This chapter was dedicated to those networks that rely on external communication of some nature. For some companies, the external partner might be a corporate LAN that is geographically distant from the main office (the typical branch office scenario). For other companies, the partner might be an individual user trying to connect to the network. Finally, the partner might be a separate company that needs to connect with your network for an alliance project. In any of these cases, the security risks of a normal network are increased.
When using Windows Server 2003 as a router that connects site to site, the choice of routing protocols will certainly impact your security design. Static routes, RIP, OSPF, and even Auto-Static routing can be used depending on your environment. Although static routes are secure, they frequently are difficult to administer and for non-demand dial connections, many turn to RIP or OSPF. These protocols can be made more secure by using password-based authorization, route filtering, and even peer limiting. Demand dial connections are frequently used in site-to-site communications if a persistent connection is unavailable. In this case, certificates or other strong authentication protocols such as MS-CHAP v2 can be used to heighten security. The data encryption needs of a site-to-site connection can be met by using MPPE or IPSec.
We next turned our attention to securing VPN servers when used for site-to-site or remote access scenarios. Frequently, the reason for establishing a VPN is to save a dollar, but since the data now passes over an insecure public network such as the Internet, security becomes top priority for most companies. One of the first choices that you must make in designing a VPN solution is which tunneling protocol to use. PPTP is a secure protocol that uses MPPE to encrypt traffic and is relatively easy to implement. For more demanding situations, L2TP with IPSec can be used. The IPSec ESP protocol uses a more impressive encryption standard than MPPE, and is considered to be unbreakable . However, to use L2TP you must have a certificate infrastructure so that user and computer certificates can be issued when necessary. The EAP-TLS protocol allows for certificate use, but while extremely secure, some might find the implementation of a PKI unnecessary.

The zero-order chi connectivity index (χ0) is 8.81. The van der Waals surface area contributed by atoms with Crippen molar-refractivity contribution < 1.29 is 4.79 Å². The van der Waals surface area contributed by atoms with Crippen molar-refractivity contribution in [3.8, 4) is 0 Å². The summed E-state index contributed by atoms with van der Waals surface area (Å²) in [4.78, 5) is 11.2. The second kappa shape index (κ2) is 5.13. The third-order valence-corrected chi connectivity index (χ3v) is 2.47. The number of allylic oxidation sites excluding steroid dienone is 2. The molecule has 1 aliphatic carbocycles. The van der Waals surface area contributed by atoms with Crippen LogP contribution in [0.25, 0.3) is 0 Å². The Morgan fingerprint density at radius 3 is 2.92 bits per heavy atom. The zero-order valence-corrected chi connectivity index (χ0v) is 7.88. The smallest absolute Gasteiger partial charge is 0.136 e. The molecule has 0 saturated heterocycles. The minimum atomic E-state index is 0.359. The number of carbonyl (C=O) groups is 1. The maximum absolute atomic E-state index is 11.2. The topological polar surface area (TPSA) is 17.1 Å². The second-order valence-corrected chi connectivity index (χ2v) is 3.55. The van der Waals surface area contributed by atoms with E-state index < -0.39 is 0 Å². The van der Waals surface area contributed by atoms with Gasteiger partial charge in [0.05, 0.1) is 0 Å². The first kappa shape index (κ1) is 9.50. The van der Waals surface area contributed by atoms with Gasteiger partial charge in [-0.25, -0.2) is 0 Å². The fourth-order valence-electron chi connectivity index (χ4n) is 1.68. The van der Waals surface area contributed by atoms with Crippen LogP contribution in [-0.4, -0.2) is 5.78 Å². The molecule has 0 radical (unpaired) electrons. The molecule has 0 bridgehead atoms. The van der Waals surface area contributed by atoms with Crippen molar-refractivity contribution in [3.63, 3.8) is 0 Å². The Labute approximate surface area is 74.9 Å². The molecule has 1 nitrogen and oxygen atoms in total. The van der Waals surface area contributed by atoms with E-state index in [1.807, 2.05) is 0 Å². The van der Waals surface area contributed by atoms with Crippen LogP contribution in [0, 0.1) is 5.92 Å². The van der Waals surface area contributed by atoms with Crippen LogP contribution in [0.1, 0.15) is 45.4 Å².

The first line of defense for any VPN server is to demand authentication of entities that are attempting to connect. Remote access policies and profiles help accomplish the goal by limiting who is authorized to connect, and also by limiting how they connect and for how long. Network Access Quarantine Control and securing VPN traffic through an appropriate firewall can also be key points in the security design.
Windows Server 2003 has many features that are quite useful in creating a secure communication network with external partners . Some, like L2TP and EAP-TLS, are industry standards, and some, like MPPE and MS-CHAP v2, are Microsoft standards. Whichever combination you decide to use in your router and VPN implementations , however, you can be assured that attackers will be up against a formidable opponent if they attempt to siege your network.